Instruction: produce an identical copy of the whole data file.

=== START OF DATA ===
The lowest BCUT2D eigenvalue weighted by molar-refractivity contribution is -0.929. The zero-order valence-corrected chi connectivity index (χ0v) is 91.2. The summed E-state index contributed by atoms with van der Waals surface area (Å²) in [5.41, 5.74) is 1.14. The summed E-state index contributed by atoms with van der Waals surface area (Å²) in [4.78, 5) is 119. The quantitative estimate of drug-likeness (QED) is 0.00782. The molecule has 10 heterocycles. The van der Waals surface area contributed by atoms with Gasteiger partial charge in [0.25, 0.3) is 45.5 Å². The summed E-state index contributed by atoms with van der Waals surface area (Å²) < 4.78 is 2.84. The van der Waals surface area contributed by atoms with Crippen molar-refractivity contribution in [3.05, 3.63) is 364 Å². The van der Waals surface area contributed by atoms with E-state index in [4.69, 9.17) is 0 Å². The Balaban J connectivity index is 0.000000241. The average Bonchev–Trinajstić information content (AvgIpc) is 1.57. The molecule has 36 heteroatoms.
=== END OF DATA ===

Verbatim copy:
The lowest BCUT2D eigenvalue weighted by molar-refractivity contribution is -0.929. The zero-order valence-corrected chi connectivity index (χ0v) is 91.2. The summed E-state index contributed by atoms with van der Waals surface area (Å²) in [5.41, 5.74) is 1.14. The summed E-state index contributed by atoms with van der Waals surface area (Å²) in [4.78, 5) is 119. The quantitative estimate of drug-likeness (QED) is 0.00782. The molecule has 10 heterocycles. The van der Waals surface area contributed by atoms with Gasteiger partial charge in [0.25, 0.3) is 45.5 Å². The summed E-state index contributed by atoms with van der Waals surface area (Å²) < 4.78 is 2.84. The van der Waals surface area contributed by atoms with Crippen molar-refractivity contribution in [3.05, 3.63) is 364 Å². The van der Waals surface area contributed by atoms with E-state index in [4.69, 9.17) is 0 Å². The Balaban J connectivity index is 0.000000241. The average Bonchev–Trinajstić information content (AvgIpc) is 1.57. The molecule has 36 heteroatoms.